An interactive map created by history researchers has plotted more than 30,000 air raid bomb attacks which were carried out on the UK by the Nazis.
The map shows a detailed record of when and where the bombs fell between 1939 and 1944.
The records cover everything from the first bomb which fell near Edinburgh on October 16, 1939, to the last on England’s south-east coast on March 29, 1945.
Painstakingly put together by experts at the University of York and the National Archives, ‘Bombing Britain’ shows a staggering volume of explosives dropped in World War II.
London, which was intensely bombed during the Blitz and surrounding conflict, has been mapped in this way before but never has the entire UK been piled into a single project.
Data from daily reports complied during the war revealed that London and the south-east were the worst hit, but the Luftwaffe bombers made it much further across the west and north of the UK
The map, created by the University of York, plots tens of thousands of bomb impacts over England, Scotland, Wales and Northern Ireland and allows people to zoom in and search for specific locations and dates
The map, which is free to use, is based on 6,500 daily reports compiled by wartime intelligence officers for the Ministry of Home Security and senior officials.
It stretches as far back as 16 October 1939, the first wartime attack on British shores.
This came just six weeks after Adolf Hitler’s Nazi party triggered the devastating conflict by invading Poland.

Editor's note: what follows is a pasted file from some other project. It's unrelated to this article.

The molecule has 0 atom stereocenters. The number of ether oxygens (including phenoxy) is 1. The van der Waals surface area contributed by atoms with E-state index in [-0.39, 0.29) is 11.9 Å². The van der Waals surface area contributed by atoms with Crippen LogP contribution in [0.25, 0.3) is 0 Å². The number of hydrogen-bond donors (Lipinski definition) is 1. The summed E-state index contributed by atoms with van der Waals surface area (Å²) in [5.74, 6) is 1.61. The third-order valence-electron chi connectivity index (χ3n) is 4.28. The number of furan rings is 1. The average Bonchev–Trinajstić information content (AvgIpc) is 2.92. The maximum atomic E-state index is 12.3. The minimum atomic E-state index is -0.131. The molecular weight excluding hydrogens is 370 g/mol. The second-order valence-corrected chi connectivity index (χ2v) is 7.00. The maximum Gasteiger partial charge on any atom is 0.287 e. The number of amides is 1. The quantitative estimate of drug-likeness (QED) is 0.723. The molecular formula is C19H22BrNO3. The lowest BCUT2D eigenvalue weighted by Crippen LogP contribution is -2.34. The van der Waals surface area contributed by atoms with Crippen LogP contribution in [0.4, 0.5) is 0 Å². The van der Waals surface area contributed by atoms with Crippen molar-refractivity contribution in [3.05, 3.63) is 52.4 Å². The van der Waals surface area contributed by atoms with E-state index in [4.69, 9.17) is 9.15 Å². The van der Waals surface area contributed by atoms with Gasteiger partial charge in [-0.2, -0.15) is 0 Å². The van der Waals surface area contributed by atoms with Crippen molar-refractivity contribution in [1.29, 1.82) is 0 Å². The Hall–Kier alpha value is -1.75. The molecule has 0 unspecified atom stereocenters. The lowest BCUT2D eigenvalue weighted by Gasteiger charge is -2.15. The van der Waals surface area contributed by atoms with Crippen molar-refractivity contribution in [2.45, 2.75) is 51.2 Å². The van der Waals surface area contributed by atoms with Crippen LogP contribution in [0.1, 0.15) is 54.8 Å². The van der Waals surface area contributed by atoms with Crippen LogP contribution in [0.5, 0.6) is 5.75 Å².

By clicking on a pin on the map, people can view and download information on an air raid in that area, including the exact date, location and number of casualties.
For example, the map shows that a bomb was dropped on Waterloo Bridge in London on the night of April 19 1941, during a raid that killed 240 people and injured 880 across the city.
The groundbreaking map was developed by Dr Laura Blomvall, a researcher from the Department of English and Related Literature at the University of York.
Her work confirmed that the first place in Britain to be bombed was the Firth of Forth in Scotland.
Zooming in on the map reveals a more detailed local breakdown of where bombs landed, showing the staggering number of towns and villages which were hit with artillery
Dr Blomvall said: ‘This map offers an astonishing insight into the extent and scale of total war.
‘Bombing Britain allows us to visualise how bomb strikes affected the entire country – not just London and the South East – as bombs were dropped from the Orkney Islands to Coventry, from Liverpool to the Scilly Isles and from Dover to Swansea.
‘This unique research project shows how war was ‘no longer confined to the battlefield.
‘The normalisation of aerial warfare turned mainland Britain into a violent battlefield, and the term ‘home front’ was no longer figurative.’
A woman and two children look at damage caused to the Chrysler Works in London during an air raid in 1944
London and the south-east weren’t the only places affected by the Nazis’ bombing campaign – this photos shows the damage wrought on Plymouth by the air raids
Some 30,000 tonnes of bombs were dropped on the UK during the Blitz – an intense German bombing campaign targeting British industry and morale which killed more than 40,000 people.
The Blitz began on September 7, 1940, from which London was bombed for 57 nights in a row. The last Luftwaffe raid took place on May 1944, just a month before D-Day.